ROMS/TOMS Developers

Algorithms Update Web Log

kate - January 24, 2013 @ 18:09
Ice model debugging fun- Comments (1)

Yes, debugging can be fun. It’s a job where you know there’s an answer to be found in some finite amount of time. It’s not always as quick as you expect, though.

Our Arctic domain has been run for years and doesn’t look too horrible, but there’s a bit too much ice in the summers. I’ve tried a couple of different albedo schemes, then found one more to try. It’s by Ebert and Curry and is the only one to include the effects of melt ponds. Why hadn’t I ever tried it before? A quick test with PGI Fortran showed me why – the thing blew up in a few timesteps. Maybe that had happened before and I found it easier to just go back to another albedo option.

This time, I recompiled for the debugger and fired up totalview. The thing ran this time, no problem. My favorite trick in this situation is to try another compiler. I’ve also got gfortran, so I gave that a whirl. That one ran fine too – but then it blew up three steps after a restart. How strange to run for hundreds of days, then fail right after a restart. Both this and the earlier PGI failure reported trouble from the ice_frazil routine, so I looked to the temperature field.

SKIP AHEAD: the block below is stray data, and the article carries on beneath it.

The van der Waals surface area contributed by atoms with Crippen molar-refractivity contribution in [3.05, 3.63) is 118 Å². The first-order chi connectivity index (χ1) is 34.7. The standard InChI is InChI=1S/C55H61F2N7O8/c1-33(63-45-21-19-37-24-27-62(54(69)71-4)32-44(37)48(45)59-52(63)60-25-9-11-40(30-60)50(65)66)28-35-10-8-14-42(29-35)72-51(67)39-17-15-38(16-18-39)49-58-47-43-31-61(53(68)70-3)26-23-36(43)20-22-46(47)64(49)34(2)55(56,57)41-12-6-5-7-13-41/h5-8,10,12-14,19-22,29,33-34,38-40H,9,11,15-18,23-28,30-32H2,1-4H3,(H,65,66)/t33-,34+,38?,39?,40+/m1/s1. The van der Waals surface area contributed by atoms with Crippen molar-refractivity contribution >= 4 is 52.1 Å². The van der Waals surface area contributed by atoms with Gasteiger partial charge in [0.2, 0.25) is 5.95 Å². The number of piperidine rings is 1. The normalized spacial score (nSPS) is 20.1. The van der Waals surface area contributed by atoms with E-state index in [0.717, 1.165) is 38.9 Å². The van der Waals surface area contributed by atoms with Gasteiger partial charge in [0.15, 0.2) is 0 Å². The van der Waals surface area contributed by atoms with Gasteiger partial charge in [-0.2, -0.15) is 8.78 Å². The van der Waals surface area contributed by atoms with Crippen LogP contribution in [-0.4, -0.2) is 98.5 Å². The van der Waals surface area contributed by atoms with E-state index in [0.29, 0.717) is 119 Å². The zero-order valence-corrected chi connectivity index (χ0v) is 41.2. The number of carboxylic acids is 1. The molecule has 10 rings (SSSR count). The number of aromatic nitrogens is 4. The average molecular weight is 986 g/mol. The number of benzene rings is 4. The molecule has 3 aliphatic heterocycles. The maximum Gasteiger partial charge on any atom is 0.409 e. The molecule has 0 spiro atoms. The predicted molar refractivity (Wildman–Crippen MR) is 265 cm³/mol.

Totalview and gfortran don’t play nice, so it’s back to PGI and this time it failed in the same way as gfortran, in the debugger even. I focused on the i,j point reported by the ice_frazil error message and I discovered that in the very first timestep, the surface salinity value became nan, then the entire water column of salinity was set to zero. I’m not quite sure how that loss of nan happened… Those zero salinities with sub-zero temperatures generated a bunch of ice at just the one point and the water column then became unstable.

The nan at the surface led me to check the surface tracer forcing, which indeed was nan for salt. On restart, the ice concentration contained a very tiny non-zero value which introduced trouble to the computation of the ice albedo there. I have an ice_limit routine which keeps ice fields well-behaved, but I wasn’t running it from within get_state. I looked into calling it there, but ice_limit works on the MPI tile while get_state does not. I managed to add a call to ice_limit from the ini_fields routine instead. It’s running again – in both PGI and gfortran. The problem this time was due to a single precision restart file, but I already knew I wanted a call to ice_limit on startup.

While I was poking around in there, I also fixed it so that trouble in ice_frazil really does cause the job to end. I had added a check on exit_flag, but was then broadcasting the value from process 0, not broadcasting the bad value to the rest of the nodes – unless process 0 was the one in trouble. It needed a “MAX” reduction so that any process in trouble made that trouble known to the head node.

Anyway, I learned something, which is always fun.